Connecticut’s own Linda McMahon goes to Washington next year, hoping to be confirmed as head of the Small Business Administration. She was tapped recently by President-elect Donald Trump, a longtime friend who she supported during the campaign.
But what will the former wrestling magnate bring to her new role as cheerleader for small businesses?
If you’ve followed any of Linda McMahon’s career, you'll be familiar with the longtime, occasionally violent family soap opera she played out in the wrestling rings of the WWE.
Or maybe you paid attention as the World Wrestling Entertainment founder and executive remade her image to run for U.S. Senate – twice, in two of the most expensive campaigns in history, costing a combined $100 million.
Connecticut voters didn’t buy it; McMahon lost by 12 points each time.
Now she’s back in the political ring, this time as an appointee of the incoming Trump administration. She and her husband Vince have been some of the biggest contributors to Trump's charitable foundation, and she gave at least $6 million to a PAC supporting his election bid.
What kind of cabinet member might she make?
“Committed, thoughtful, smart," said Fran Pastore. She runs the Women's Business Development Council in Stamford, and has known McMahon for several years. "She is a person who means what she says, and says what she means.”
McMahon has been a donor and supporter of Pastore's agency in the past.
“I really believe that she cares about women’s economic equity. I really believe that she cares about leveling the playing field for women," Pastore told WNPR. "And I hope that now that she has the chance on a national level, I have very high hopes she will do that.”
Pastore’s agency provides training for women entrepreneurs, and is partially funded by the Small Business Administration.
The administration has a $710 million budget, and a mandate to lend to and support small businesses. Last year it facilitated loans to at least 700,000 firms.
Pastore believes there will be a to-do list for McMahon in her new role. “It is a complicated agency that is in desperate need of modernization,” she said.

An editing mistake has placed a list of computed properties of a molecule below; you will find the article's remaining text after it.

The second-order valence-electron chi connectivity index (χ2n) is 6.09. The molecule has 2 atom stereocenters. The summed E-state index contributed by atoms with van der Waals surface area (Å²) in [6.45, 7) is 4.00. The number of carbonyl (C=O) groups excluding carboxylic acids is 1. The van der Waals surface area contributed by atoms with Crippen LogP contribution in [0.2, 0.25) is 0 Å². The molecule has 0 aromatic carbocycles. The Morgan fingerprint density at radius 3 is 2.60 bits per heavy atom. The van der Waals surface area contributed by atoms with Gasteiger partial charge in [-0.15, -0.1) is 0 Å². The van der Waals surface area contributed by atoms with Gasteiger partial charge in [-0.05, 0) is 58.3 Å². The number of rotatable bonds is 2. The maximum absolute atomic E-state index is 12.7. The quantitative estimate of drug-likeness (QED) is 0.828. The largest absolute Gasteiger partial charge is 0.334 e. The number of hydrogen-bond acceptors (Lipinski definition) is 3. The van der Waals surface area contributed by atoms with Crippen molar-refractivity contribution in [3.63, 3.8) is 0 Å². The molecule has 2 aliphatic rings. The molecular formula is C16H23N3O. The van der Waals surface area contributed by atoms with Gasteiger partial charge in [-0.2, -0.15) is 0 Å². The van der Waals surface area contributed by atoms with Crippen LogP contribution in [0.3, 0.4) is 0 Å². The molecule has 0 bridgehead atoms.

But there are some who’ve followed McMahon’s WWE career who believe that any modernization she undertakes might not be in the best interests of everyone.
“I think if you look at her track record she’s definitely shown a willingness to cut costs, cut red tape,” said David Cowley, an attorney in Louisville, Kentucky.
A childhood wrestling fan, at Brandeis Law School he wrote a Law Review paper examining the employment practices of the WWE. He points particularly to the longtime controversy over whether the WWE’s wrestlers should be viewed as employees, or independent contractors.
“As independent contractors they don’t get a number of protections that they would had they been classified as employees, and it’s tough to think of a more dangerous job where you’re more likely to be hurt, or you’re more likely to suffer problems after retirement,” he said.
Cowley believes its possible to draw a line between McMahon’s business experience and what might be her priorities in government. “She’s shown an indifference, and sometimes even a disdain for regulations that would make life a little bit more difficult for employers. Often that comes at the expense of the employees themselves,” he said.
But McMahon is also garnering support from unexpected quarters.
Her first senate campaign in 2010, was a bruising contest with then state Attorney General Richard Blumenthal. Things got personal, and nasty on the campaign trail, but now Blumenthal, newly elected to his second term, said he’s willing to give his old opponent the benefit of the doubt.
“She has insights and experience in business creation and growth," he told WNPR. "Job creation is particularly important to Connecticut. My hope is that she will bring a stable and sane economic policy to an administration that clearly needs rational and thoughtful economic leadership.”
McMahon herself pitches her career as one where she took a small, ailing business and turned it into a multi-million dollar international enterprise with 800 employees. So far, she has not commented on how she sees her new federal role, but she said during her senate campaigns that she believes in rolling back the Dodd-Frank financial reforms, and cutting business taxes.